Autologous Micro-Fragmented Adipose Tissue as Stem Cell-Based Natural Scaffold for Cartilage Defect Repair

Author: Xu et al
Year: 2019

The Regenerative Clinic's view on this research

In this study, abdominal fat tissue was extracted and processed from rats using the Lipogems® device (breaking it down into small viable fat tissue clusters also containing mesenchymal stem cells and macrophages, a process referred to as microfragmentation). A full depth bone-cartilage segment was removed from the knee joint recreating a standard cartilage injury seen in clinical practice. Subsequently some of the rats received an injection of Lipogems® at the site of the injury and others did not. After 12 weeks recovery, the joints treated with Lipogems® were examined to reveal complete bone reconstruction and integration with new cartilage. In comparison the non-lipogems-treated injuries remained unrepaired and scarred with no evidence of cartilage or bone regeneration. This is the first in vivo study showing complete osteo-chondral (joint) repair associated with treatment using micro-fragmented fat tissue.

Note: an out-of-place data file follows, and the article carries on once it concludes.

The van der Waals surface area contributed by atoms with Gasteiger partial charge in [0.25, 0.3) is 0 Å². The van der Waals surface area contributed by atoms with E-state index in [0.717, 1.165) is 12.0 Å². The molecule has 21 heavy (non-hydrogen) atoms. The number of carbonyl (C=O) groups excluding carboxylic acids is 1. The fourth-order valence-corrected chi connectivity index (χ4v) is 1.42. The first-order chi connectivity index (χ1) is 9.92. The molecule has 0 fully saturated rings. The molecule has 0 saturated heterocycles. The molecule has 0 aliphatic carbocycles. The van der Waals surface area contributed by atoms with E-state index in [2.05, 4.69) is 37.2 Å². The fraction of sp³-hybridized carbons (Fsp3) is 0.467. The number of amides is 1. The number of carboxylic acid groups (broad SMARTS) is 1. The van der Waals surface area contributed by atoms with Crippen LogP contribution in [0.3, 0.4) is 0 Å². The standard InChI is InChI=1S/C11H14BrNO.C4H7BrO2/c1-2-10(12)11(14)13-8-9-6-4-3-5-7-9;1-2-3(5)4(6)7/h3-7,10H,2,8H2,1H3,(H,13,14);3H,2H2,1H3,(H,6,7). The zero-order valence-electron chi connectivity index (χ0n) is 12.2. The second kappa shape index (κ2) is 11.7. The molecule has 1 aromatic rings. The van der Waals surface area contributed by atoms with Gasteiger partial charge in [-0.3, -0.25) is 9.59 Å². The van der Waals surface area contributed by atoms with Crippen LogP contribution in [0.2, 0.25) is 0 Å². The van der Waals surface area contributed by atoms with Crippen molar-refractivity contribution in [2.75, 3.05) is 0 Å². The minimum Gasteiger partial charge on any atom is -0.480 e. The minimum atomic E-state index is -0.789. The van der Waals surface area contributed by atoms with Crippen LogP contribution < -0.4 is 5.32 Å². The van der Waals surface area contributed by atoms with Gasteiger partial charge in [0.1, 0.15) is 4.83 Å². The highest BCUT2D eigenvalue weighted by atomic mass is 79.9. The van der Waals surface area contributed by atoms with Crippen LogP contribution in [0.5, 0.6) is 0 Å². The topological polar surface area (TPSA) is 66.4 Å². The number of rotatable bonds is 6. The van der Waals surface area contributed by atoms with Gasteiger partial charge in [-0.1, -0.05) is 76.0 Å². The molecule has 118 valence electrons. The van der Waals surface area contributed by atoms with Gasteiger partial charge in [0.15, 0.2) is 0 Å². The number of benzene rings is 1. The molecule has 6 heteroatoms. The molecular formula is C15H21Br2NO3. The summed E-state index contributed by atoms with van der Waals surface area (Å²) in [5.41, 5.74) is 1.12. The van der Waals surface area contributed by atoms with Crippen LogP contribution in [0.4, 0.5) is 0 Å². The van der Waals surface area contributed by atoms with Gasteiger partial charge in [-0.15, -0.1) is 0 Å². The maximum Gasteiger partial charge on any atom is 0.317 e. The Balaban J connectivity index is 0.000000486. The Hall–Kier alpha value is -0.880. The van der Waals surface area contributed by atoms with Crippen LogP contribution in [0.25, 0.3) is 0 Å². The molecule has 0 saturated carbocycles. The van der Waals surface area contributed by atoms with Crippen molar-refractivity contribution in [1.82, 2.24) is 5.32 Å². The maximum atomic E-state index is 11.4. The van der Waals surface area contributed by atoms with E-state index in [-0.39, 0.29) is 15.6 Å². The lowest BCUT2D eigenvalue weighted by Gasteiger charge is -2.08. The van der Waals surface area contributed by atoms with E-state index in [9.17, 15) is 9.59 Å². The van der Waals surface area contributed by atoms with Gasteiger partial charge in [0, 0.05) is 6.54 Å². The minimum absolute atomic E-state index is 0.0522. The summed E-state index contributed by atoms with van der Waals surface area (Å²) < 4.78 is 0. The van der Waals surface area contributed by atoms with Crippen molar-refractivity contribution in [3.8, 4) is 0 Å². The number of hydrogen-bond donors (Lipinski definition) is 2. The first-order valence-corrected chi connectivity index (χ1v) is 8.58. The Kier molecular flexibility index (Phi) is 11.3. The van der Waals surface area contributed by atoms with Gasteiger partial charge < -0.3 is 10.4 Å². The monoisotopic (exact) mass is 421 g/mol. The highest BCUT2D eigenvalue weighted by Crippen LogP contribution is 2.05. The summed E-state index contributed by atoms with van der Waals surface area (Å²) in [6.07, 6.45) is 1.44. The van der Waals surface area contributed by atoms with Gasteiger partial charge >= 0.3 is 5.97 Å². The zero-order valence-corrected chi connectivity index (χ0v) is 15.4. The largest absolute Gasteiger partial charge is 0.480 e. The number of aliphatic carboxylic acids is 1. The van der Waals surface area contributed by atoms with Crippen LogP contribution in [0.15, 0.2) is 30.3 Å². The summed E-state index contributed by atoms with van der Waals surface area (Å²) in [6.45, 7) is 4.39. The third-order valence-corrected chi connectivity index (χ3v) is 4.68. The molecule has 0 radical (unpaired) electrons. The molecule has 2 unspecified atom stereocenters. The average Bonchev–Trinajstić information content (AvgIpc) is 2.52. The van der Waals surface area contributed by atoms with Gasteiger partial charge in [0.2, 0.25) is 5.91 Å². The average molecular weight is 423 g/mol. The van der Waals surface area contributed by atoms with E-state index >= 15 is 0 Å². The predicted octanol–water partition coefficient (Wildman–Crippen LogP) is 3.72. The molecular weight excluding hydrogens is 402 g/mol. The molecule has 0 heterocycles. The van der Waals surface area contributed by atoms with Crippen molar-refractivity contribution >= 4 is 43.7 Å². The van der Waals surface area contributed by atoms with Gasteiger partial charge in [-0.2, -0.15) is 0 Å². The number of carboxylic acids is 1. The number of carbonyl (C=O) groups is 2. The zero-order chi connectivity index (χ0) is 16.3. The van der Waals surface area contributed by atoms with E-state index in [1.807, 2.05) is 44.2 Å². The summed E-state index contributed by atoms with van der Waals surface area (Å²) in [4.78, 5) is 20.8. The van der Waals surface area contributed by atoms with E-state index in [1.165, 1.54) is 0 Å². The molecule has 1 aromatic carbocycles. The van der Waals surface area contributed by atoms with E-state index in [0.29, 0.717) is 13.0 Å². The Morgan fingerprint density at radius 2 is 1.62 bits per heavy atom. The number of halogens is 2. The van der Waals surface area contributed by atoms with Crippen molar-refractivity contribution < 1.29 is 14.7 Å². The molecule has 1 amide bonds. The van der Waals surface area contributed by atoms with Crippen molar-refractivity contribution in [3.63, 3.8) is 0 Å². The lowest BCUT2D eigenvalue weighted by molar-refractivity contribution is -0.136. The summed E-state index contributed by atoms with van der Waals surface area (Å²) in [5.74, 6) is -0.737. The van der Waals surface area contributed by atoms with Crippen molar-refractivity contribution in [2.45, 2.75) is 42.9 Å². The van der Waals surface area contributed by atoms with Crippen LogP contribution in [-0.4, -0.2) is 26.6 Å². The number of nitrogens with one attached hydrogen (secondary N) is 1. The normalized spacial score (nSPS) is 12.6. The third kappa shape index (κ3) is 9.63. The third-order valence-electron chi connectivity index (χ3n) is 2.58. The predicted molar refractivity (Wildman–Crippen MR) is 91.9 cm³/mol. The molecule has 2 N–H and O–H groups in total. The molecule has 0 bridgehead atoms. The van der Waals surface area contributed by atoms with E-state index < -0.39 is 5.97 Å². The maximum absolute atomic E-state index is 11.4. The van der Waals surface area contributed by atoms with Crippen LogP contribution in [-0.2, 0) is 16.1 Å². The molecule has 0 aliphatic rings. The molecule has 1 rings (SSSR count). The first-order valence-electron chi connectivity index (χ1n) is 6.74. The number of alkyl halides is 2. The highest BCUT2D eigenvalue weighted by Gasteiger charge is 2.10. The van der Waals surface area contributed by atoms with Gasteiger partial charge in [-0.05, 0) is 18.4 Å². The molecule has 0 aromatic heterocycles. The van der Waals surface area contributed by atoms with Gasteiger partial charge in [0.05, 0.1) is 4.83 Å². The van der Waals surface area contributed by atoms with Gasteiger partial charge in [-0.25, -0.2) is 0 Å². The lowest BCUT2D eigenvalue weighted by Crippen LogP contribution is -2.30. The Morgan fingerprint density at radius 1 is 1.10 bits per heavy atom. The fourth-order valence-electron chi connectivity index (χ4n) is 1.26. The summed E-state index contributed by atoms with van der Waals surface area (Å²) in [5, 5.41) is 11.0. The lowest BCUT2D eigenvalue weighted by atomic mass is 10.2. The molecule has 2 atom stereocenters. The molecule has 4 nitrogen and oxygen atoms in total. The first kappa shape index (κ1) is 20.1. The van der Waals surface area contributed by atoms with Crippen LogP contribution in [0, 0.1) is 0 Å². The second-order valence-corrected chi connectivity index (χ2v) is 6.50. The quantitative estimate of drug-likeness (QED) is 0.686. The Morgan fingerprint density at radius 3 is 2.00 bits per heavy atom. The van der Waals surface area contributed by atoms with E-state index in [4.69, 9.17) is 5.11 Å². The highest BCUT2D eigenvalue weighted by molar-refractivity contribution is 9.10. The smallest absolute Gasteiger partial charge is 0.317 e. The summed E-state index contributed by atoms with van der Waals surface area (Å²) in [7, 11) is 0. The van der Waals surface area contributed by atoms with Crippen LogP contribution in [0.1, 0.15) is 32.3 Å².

Osteoarthritis (OA) poses a tough challenge worldwide. Adipose-derived stem cells (ASCs) have been proved to play a promising role in cartilage repair. However, enzymatic digestion, ex vivo culture and expansion, with significant senescence and decline in multi-potency, limit their application. The present study was designed to obtain micro-fragmented adipose tissue (MFAT) through gentle mechanical force and determine the effect of this stem cell-based natural scaffold on repair of full thickness cartilage defects. In this study, ASCs sprouted from MFAT were characterized by multi-differentiation induction and flow cytometry. Scratch and transwell migration assays were operated to determine whether MFAT could promote migration of chondrocytes in vitro. In a rat model, cartilage defects were created on the femoral groove and treated with intra-articular injection of MFAT or PBS for 6 weeks and 12 weeks (n¼12). At the time points, the degree of cartilage repair was evaluated by histological staining, immunohistochemistry and scoring, respectively. Two unoperated age-matched animals served as native controls. ASCs derived from MFAT possessed properties to differentiate into adipocytes, osteocytes and chondrocytes, with expression of mesenchymal stem cell markers (CD29, 44, 90) and no expression of hematopoietic markers (CD31, 34, 45). In addition, MFAT could significantly promote migration of chondrocytes. MFAT-treated defects showed improved macroscopic appearance and histological evaluation compared with PBS-treated defects at both time points. After 12 weeks of treatment, MFAT-treated defects displayed regular surface, high amount of hyaline cartilage, intact subchondral bone reconstruction and corresponding formation of type I, II, and VI collagen, which resembled the normal cartilage. This study demonstrates the efficacy of MFAT on cartilage repair in an animal model for the first time, and the utility of MFAT as a ready-to-use therapeutic alternative to traditional stem cell therapy.


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